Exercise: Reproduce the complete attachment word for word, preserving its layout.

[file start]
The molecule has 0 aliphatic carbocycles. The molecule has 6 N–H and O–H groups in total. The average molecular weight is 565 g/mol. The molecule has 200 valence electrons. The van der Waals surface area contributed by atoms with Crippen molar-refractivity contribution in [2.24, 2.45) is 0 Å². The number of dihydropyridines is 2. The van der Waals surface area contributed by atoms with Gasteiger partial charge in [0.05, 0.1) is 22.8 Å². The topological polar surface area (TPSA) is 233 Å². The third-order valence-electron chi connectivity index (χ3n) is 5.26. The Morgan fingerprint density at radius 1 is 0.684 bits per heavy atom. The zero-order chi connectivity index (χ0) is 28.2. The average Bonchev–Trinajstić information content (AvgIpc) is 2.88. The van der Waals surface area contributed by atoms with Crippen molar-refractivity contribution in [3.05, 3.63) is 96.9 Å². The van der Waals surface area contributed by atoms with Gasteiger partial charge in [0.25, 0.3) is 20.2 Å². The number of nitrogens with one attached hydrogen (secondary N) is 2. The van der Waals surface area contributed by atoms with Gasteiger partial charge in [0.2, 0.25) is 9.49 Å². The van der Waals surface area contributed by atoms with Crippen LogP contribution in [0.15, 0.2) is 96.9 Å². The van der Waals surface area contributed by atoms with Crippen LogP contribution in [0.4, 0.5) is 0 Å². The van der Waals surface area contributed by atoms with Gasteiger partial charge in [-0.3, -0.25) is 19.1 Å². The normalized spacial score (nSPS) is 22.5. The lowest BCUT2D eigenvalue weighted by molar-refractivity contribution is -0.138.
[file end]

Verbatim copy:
The molecule has 0 aliphatic carbocycles. The molecule has 6 N–H and O–H groups in total. The average molecular weight is 565 g/mol. The molecule has 200 valence electrons. The van der Waals surface area contributed by atoms with Crippen molar-refractivity contribution in [2.24, 2.45) is 0 Å². The number of dihydropyridines is 2. The van der Waals surface area contributed by atoms with Gasteiger partial charge in [0.05, 0.1) is 22.8 Å². The topological polar surface area (TPSA) is 233 Å². The third-order valence-electron chi connectivity index (χ3n) is 5.26. The Morgan fingerprint density at radius 1 is 0.684 bits per heavy atom. The zero-order chi connectivity index (χ0) is 28.2. The average Bonchev–Trinajstić information content (AvgIpc) is 2.88. The van der Waals surface area contributed by atoms with Crippen molar-refractivity contribution in [3.05, 3.63) is 96.9 Å². The van der Waals surface area contributed by atoms with Gasteiger partial charge in [0.25, 0.3) is 20.2 Å². The number of nitrogens with one attached hydrogen (secondary N) is 2. The van der Waals surface area contributed by atoms with Gasteiger partial charge in [0.2, 0.25) is 9.49 Å². The van der Waals surface area contributed by atoms with Crippen LogP contribution in [0.15, 0.2) is 96.9 Å². The van der Waals surface area contributed by atoms with Crippen LogP contribution in [0.4, 0.5) is 0 Å². The van der Waals surface area contributed by atoms with Gasteiger partial charge in [-0.3, -0.25) is 19.1 Å². The normalized spacial score (nSPS) is 22.5. The lowest BCUT2D eigenvalue weighted by molar-refractivity contribution is -0.138.